Military families and friends fiercely embrace traumatized and exhausted soldiers from Iraq. The White House victoriously announces the war is over. Yet the press and politicians shout fear and danger — this time against Iran.
How real is the threat of war? That revolves around two powerful forces pitted against each other. One is worldwide revulsion against war and poverty by workers and other determined protesters. The other is an alarmed ruling class desperate to smother dissent and salvage its rotting economic system.
A driving force in this human drama is the global economic depression. Its miseries have ignited massive opposition against dictators and presidents, the likes of which today’s ruling class has never seen. Alas, the poor masters in Iran and the United States have not only insoluble economic problems. They are beset by militant political dissent!
Why Iran? Iran is a major and historic power in the energy-rich Middle East and Central Asia, not under any other country’s thumb. Oil is its primary resource — it holds the world’s fourth-largest oil reserves and second-largest natural gas reserves. Eighty percent of Iran’s exports are related to oil flowing mostly to Europe, Russia, China and Japan.
U.S. capitalism has long sought control of the region, which is the trade passageway between the east and west. Significantly, Iran lies between Iraq and Afghanistan, those decimated countries and peoples from the last two U.S. invasions.
Endless sanctions, trade blockades and austerity measures, induced by the United States, have taken their toll on Iranians. Unemployment has shot up to 34 percent. Inflation is raging near 40 percent, personal and political freedom is non-existent, political dissidents languish in prisons and are often executed.
The United States could care less about democracy or women’s rights or separation of church and state in the Islamic Republic of Iran. In competition with China, Russia and the European Union, Empire America is hungry for dominant military and economic power there. That’s why they’re all playing some very scary war games.
The nuclear card. The major pretext for making war on Iran is the unsubstantiated threat of nuclear attack. Iran insists its nuclear program is for energy and cancer treatment radioisotopes, not nuclear weaponry.
On the nuclear question in general, no sane person supports nuclear proliferation. But it is absurd for the U.S. to hype hysteria about nuclear attacks when it is the only country to have ever used nuclear weapons against another nation. For America to posture as the world’s protector against such weapons is quite preposterous.
Not just saber-rattling. The United States is already waging covert war on Iran. Five nuclear scientists have been assassinated, the most recent in mid January, 2012. Joint U.S. and Israeli efforts have bombed nuclear research facilities over the last decade. Just recently they sabotaged Iranian nuclear facilities with a computer worm.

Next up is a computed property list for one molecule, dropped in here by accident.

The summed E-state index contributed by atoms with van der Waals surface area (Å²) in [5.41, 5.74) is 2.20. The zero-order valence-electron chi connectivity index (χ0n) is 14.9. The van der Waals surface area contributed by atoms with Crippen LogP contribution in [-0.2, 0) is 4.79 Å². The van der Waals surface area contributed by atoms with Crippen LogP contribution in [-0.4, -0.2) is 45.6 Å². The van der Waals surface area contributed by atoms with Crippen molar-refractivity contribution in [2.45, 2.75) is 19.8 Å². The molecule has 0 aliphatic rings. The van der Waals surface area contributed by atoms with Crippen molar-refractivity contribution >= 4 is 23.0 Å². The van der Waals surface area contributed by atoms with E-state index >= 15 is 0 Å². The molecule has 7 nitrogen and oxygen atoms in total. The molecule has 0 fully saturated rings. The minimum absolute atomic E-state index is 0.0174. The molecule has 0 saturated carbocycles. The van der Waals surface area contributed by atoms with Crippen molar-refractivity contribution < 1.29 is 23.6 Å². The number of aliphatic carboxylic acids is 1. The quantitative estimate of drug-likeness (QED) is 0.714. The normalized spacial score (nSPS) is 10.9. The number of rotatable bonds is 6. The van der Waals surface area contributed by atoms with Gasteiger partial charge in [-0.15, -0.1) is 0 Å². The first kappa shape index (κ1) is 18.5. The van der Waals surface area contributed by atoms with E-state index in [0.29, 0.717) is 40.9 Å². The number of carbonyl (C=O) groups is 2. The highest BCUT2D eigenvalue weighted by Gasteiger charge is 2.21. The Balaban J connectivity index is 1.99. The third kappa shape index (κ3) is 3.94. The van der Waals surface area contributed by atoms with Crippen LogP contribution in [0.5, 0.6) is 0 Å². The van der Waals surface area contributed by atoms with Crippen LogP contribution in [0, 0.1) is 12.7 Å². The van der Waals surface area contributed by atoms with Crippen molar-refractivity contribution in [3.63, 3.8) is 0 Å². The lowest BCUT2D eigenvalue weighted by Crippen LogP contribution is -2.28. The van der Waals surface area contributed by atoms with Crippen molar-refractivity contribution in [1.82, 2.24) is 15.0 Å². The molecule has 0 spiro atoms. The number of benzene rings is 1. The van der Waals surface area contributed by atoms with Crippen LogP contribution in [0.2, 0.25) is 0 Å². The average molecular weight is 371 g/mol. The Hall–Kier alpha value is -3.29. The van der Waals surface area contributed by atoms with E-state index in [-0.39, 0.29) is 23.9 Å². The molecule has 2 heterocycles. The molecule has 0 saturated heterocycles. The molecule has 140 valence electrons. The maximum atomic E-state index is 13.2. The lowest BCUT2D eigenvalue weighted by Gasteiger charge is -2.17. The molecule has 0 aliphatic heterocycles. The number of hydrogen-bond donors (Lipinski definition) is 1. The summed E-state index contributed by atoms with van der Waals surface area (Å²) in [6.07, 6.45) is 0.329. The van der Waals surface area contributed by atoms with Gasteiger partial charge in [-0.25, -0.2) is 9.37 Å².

Iran’s nuclear program was initiated with U.S. help. But ever since the “hostage crisis” and counter-revolution in 1979, the U.S. has demonized Iran and bullied businesses and banks in numerous countries into blocking investments and financial transactions with Iran.
Determined to maintain its military primacy in the region, Israel is delighted with the escalating sanctions and furiously fanning flames for war. According to the Jerusalem Post, the White House will be deploying several thousand troops to Israel to establish “joint task forces in the event of a large-scale conflict in the Middle East.”
Israel relentlessly harasses other countries to join in launching air attacks against Iran, just as the U.S. grasps for a “coalition of the willing” to share the blame and cost of its invasions. As in the United States, Israeli rulers are beleaguered with popular protests and desperate to distract dissidents.
Resistance accelerating. The rebels of Iran rose up in June 2009 in the millions. They fought against vicious repression and for democracy, jobs, and release of political prisoners. That insurrection was crushed, but nobody forgot the lessons. As Yassamine Mather, Iranian exile and organizer says, “The working class, student, youth and women’s movements in Iran have not only Ahmadinejad in their sights, and not only Khamenei. They want to see the defeat of the whole, oppressive Islamic state.”
The movement is more broad-based than in 2009. In southeast Iran, 6,000 petrochemical casual laborers went on strike last September to win equal status and pay with permanent workers. Six hundred expelled temporary teachers organized a sit-in at the Parliament building.
Steel workers spent three days at a governor’s mansion demanding back benefits after their plant was privatized and closed. Kurdish dam workers went on strike for six months of back wages. In every case, the lowest-paid, most discriminated-against workers are leading the charge. On May 15, 2011 students organized a nationwide strike and closed down 30 university campuses.
International solidarity. Political repression never stops protest. It provokes it — in Iran, the United States, Israel, and far beyond.
At this stage it is not likely that the U.S. will start a conventional–weapon war against Iran, let alone press the nuclear key. But it is clear they intend to keep feeding fear and trying to suppress dissent.
Standing in solidarity with Iranian workers and other warriors for democracy, and organizing a sustained anti-war movement in the U.S. is the urgent task. This reduces the threat of imperialist war and adds to the building blocks of today’s global revolutionary movement.
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